Quote 4the day: Everyone deserves a chance and a chance is only given by those who either have had a chance or are prepared to be patient and wait for that chance to flourish. Horses give us second chances all the time.....
Fact 4the day: What is Inflammatory Bowel Disease?
Inflammatory bowel disease or IBD is a condition that can occur in humans, dogs, cats and horses. IBD simply refers to a group of gastro-intestinal disorders that causes irritation and inflammation of the mucous membranes of the digestive tract, specifically the small and large intestines as well as the regional lymph nodes.
Equine inflammatory ...bowel disease results in a number of digestive symptoms including abdominal pain or colic, constipation, chronic diarrhea, bloating, and flatulence. Other symptoms include weight loss, recurrent episodes of colic, hypoproteinemia (abnormally low level of protein in the blood) as well generalized sin problems.
What Causes Inflammatory Bowel Disease?
As with human inflammatory bowel disease, the cause of IBD in horses is not fully understood. There do however seem to be a number of contributing factors which seem to exacerbate the condition. These include poor diet, stress, allergies (particularly food allergies), continual use of antibiotics, viral and bacterial infections, and parasites.
Diagnosing Inflammatory Bowel Disease
If your horse shows signs of signs of IBD then you should always call your local veterinarian. Chronic inflammatory bowel disease is a serious condition in horses and it can cause repeated bouts of colic which can be incredibly painful and dangerous.
Your vet will take a thorough history and will check for the presence of thickened bowel or enlarged mesenteric lymph nodes on rectal palpation. Blood tests may also be necessary to determine low serum protein concentration which is often a symptom of IBD. In some cases as intestinal or rectal biopsy may also be advised.
Help for Inflammatory Bowel Disease
Treatment of colic often involves medications such as corticosteroids, metronidazole, and the antimetabolite "azathioprine". Unfortunately, many of these medications have limited success rates in IBD for horses.
In addition to medications, your vet may also suggest a change in diet and feeding routine. Frequent feeding of good-quality, high-energy feeds have been shown to help. Surgery may be an option in cases where only a small accessible portion of the intestine is affected.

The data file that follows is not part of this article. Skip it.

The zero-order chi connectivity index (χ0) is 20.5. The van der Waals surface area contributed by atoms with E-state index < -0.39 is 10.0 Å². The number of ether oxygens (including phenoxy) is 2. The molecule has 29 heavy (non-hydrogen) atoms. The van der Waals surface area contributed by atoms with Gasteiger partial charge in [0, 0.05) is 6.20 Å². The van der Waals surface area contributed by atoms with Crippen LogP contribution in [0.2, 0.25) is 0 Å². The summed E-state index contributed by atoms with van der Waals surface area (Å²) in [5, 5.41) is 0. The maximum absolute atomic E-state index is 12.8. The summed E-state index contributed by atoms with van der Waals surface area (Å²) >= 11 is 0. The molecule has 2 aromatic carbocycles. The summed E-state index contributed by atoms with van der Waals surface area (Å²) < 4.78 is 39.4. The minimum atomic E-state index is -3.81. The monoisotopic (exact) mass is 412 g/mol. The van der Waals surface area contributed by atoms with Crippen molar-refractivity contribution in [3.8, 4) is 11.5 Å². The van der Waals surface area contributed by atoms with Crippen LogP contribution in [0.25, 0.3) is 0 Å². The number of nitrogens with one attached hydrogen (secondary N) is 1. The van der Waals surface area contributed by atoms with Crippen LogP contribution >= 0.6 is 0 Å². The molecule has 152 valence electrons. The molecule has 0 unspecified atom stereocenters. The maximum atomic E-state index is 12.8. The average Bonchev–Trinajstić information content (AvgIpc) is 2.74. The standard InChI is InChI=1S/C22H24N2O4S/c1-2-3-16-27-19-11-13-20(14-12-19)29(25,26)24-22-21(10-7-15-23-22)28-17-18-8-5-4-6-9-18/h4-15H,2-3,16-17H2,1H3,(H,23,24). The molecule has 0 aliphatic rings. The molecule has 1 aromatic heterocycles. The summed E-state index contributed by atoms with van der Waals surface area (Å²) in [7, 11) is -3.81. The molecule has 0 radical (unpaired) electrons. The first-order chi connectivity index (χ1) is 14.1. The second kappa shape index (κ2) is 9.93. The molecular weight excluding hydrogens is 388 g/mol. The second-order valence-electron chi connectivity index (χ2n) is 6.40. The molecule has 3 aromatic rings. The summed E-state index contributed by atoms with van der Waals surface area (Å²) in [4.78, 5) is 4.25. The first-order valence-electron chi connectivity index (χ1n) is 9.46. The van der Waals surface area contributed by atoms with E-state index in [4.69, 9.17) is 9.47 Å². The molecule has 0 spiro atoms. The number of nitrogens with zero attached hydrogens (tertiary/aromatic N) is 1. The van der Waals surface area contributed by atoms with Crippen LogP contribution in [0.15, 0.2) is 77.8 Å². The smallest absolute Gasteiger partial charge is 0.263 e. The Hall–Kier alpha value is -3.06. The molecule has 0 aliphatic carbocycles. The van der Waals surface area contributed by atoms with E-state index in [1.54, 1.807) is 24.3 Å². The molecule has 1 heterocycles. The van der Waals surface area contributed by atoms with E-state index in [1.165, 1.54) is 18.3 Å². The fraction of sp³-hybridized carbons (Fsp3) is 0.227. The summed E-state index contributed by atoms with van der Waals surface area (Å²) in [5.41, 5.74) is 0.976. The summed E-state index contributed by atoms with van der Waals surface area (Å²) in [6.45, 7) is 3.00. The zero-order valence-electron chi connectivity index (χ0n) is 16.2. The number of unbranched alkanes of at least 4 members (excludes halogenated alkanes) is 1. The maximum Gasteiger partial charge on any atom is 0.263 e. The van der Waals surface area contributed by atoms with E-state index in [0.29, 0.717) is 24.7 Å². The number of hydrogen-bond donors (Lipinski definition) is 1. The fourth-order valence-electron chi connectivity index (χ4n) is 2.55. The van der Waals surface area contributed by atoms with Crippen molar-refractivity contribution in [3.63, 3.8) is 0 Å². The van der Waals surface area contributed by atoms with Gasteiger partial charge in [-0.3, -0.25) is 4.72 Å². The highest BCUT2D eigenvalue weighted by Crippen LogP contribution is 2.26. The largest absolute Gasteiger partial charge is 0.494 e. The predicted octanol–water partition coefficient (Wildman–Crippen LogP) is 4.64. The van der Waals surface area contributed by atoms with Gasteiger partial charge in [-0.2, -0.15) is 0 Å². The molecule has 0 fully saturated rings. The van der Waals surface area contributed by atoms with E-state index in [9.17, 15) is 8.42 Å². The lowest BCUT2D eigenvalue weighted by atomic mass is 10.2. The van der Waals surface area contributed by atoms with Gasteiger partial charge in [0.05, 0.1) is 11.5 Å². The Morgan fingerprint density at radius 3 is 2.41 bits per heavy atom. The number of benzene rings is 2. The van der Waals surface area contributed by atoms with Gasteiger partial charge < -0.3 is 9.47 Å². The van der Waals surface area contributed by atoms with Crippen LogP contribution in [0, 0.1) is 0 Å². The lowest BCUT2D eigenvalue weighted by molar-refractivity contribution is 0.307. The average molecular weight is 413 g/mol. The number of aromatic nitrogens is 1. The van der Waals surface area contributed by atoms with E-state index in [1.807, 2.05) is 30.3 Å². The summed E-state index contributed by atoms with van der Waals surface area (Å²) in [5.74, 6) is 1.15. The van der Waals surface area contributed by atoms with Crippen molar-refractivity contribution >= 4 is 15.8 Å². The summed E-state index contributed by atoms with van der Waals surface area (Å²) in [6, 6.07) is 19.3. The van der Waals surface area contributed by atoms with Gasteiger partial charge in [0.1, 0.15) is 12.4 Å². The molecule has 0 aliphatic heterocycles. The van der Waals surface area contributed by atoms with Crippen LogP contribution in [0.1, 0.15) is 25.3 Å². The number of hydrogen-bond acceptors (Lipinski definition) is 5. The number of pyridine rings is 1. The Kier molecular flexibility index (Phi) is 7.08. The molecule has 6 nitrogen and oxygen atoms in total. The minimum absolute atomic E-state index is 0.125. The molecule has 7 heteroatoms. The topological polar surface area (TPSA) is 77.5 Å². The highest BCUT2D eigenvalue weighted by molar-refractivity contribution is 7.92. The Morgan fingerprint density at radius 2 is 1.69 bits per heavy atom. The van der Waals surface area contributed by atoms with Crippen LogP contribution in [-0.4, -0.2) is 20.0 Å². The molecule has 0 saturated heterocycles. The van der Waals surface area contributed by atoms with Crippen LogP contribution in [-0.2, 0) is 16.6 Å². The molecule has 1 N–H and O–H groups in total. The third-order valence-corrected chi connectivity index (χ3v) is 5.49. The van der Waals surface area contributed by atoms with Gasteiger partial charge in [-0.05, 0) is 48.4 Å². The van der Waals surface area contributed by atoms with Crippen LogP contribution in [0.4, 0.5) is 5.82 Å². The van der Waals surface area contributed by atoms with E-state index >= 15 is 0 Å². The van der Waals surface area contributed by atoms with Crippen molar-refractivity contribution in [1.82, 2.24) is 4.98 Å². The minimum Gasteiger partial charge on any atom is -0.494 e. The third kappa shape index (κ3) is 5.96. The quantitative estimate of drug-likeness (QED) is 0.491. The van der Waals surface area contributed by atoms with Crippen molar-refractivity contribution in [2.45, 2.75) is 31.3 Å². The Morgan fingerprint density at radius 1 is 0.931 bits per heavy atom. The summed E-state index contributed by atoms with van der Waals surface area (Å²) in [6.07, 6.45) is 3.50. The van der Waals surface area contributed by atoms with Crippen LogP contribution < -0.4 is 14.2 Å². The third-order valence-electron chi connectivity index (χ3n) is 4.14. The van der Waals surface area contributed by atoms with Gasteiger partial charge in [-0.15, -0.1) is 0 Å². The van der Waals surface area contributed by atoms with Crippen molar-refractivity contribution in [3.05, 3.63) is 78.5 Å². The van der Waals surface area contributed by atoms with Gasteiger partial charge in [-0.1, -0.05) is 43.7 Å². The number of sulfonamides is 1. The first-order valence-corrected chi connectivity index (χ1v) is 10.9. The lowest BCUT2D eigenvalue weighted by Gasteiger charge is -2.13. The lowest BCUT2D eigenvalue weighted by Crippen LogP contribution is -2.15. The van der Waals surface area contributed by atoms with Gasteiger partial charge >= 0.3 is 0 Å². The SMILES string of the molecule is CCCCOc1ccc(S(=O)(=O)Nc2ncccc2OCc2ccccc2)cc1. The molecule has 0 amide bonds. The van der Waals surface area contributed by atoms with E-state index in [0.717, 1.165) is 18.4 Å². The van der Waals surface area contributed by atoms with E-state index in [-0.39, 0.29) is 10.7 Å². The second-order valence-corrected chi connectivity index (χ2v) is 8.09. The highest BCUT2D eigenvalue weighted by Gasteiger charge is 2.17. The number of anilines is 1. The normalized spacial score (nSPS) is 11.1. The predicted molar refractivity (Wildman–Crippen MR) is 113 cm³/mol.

IBD can be a very difficult condition to manage and as it so frequently causes colic, many horse owners are constantly worried about the next episode. Natural ingredients can be used to help to reduce symptoms and help to relieve colic when it does occur.
Homeopathic ingredients such as Chamomilla are incredibly soothing and can help to ease stomach pain and discomfort. Chamomilla is also often used to treat colic in babies and to aid in optimal digestion. Another useful ingredient is Aconitum nap which is frequently recommended to calm gastro-intestinal disturbances.
Belladonna can be used to ease stomach cramps, and spasm caused by digestive disturbance. The ingredients Colocynth and Nux vom have been used for centuries to treat colic pains and digestive complaints
Thought 4the day: Just lately i have noticed alot of changes in some of the horses. Some have surprised me at how quickly they turn around and for the better. Others are more cautious. When i look back at my own horse who came to me 6 years ago his progress was slow. It took 2 years for us to bond and for him to realise he was not going anywhere. Now we are formidable as a team and are one. We thi...nk as one and act as one. He can still be grumpy with a few others but if he doesn't like you he simply tells you. Why should he lie? Horses are horses and that means honest and true and genuine. They don't bluff or lie and tell us what we want to here at that time. People need to open their ears as well as their eyes and here them and understand them :o) They are my sanity and forever will i be in their debt.